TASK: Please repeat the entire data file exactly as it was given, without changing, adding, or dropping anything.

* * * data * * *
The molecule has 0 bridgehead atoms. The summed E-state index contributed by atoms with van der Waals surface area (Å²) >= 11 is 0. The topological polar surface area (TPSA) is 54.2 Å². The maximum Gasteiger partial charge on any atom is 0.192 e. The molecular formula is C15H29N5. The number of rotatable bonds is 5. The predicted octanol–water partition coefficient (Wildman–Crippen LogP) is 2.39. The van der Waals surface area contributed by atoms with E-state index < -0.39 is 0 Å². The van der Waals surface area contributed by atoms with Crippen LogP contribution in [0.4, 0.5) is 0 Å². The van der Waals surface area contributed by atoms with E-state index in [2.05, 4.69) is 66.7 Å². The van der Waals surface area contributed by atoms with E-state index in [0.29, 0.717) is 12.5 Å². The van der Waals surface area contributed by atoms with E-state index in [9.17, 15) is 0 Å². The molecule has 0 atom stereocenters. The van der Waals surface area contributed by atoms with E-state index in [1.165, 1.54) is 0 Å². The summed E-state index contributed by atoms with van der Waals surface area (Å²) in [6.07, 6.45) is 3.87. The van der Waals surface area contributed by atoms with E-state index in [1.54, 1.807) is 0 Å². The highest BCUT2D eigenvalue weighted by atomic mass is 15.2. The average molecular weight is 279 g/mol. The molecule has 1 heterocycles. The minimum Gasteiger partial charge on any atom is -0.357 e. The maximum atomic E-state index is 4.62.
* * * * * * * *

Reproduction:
The molecule has 0 bridgehead atoms. The summed E-state index contributed by atoms with van der Waals surface area (Å²) >= 11 is 0. The topological polar surface area (TPSA) is 54.2 Å². The maximum Gasteiger partial charge on any atom is 0.192 e. The molecular formula is C15H29N5. The number of rotatable bonds is 5. The predicted octanol–water partition coefficient (Wildman–Crippen LogP) is 2.39. The van der Waals surface area contributed by atoms with E-state index < -0.39 is 0 Å². The van der Waals surface area contributed by atoms with Crippen LogP contribution in [0.4, 0.5) is 0 Å². The van der Waals surface area contributed by atoms with E-state index in [2.05, 4.69) is 66.7 Å². The van der Waals surface area contributed by atoms with E-state index in [0.29, 0.717) is 12.5 Å². The van der Waals surface area contributed by atoms with E-state index in [9.17, 15) is 0 Å². The molecule has 0 atom stereocenters. The van der Waals surface area contributed by atoms with E-state index in [1.165, 1.54) is 0 Å². The summed E-state index contributed by atoms with van der Waals surface area (Å²) in [6.07, 6.45) is 3.87. The van der Waals surface area contributed by atoms with E-state index in [1.54, 1.807) is 0 Å². The highest BCUT2D eigenvalue weighted by atomic mass is 15.2. The average molecular weight is 279 g/mol. The molecule has 1 heterocycles. The minimum Gasteiger partial charge on any atom is -0.357 e. The maximum atomic E-state index is 4.62.